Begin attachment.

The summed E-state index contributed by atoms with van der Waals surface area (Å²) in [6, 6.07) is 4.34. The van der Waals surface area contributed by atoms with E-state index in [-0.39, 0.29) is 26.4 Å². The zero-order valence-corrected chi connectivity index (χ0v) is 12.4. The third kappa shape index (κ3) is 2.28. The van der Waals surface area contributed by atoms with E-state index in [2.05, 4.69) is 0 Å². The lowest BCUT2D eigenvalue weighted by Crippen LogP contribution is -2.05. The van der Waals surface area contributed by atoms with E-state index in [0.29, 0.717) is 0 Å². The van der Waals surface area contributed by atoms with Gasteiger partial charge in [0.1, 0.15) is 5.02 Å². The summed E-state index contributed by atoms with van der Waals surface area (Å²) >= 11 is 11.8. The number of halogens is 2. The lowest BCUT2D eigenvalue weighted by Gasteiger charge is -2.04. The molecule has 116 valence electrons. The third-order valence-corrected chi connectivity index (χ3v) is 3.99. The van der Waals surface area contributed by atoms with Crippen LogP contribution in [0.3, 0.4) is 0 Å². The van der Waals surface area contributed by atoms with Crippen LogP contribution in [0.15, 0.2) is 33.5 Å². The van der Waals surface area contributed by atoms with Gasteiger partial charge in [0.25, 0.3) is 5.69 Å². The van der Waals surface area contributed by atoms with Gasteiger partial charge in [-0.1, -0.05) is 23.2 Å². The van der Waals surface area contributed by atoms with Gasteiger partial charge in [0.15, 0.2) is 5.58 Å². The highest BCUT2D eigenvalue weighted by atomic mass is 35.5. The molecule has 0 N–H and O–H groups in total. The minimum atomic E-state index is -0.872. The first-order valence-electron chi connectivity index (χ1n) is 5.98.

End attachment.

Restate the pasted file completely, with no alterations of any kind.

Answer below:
The summed E-state index contributed by atoms with van der Waals surface area (Å²) in [6, 6.07) is 4.34. The van der Waals surface area contributed by atoms with E-state index in [-0.39, 0.29) is 26.4 Å². The zero-order valence-corrected chi connectivity index (χ0v) is 12.4. The third kappa shape index (κ3) is 2.28. The van der Waals surface area contributed by atoms with E-state index in [2.05, 4.69) is 0 Å². The lowest BCUT2D eigenvalue weighted by Crippen LogP contribution is -2.05. The van der Waals surface area contributed by atoms with E-state index in [0.29, 0.717) is 0 Å². The van der Waals surface area contributed by atoms with Gasteiger partial charge in [0.1, 0.15) is 5.02 Å². The summed E-state index contributed by atoms with van der Waals surface area (Å²) >= 11 is 11.8. The number of halogens is 2. The lowest BCUT2D eigenvalue weighted by Gasteiger charge is -2.04. The molecule has 116 valence electrons. The third-order valence-corrected chi connectivity index (χ3v) is 3.99. The van der Waals surface area contributed by atoms with Crippen LogP contribution in [0.3, 0.4) is 0 Å². The van der Waals surface area contributed by atoms with Crippen LogP contribution in [0.15, 0.2) is 33.5 Å². The van der Waals surface area contributed by atoms with Gasteiger partial charge in [0.25, 0.3) is 5.69 Å². The van der Waals surface area contributed by atoms with Gasteiger partial charge in [-0.1, -0.05) is 23.2 Å². The van der Waals surface area contributed by atoms with Gasteiger partial charge in [0.15, 0.2) is 5.58 Å². The highest BCUT2D eigenvalue weighted by atomic mass is 35.5. The molecule has 0 N–H and O–H groups in total. The minimum atomic E-state index is -0.872. The first-order valence-electron chi connectivity index (χ1n) is 5.98.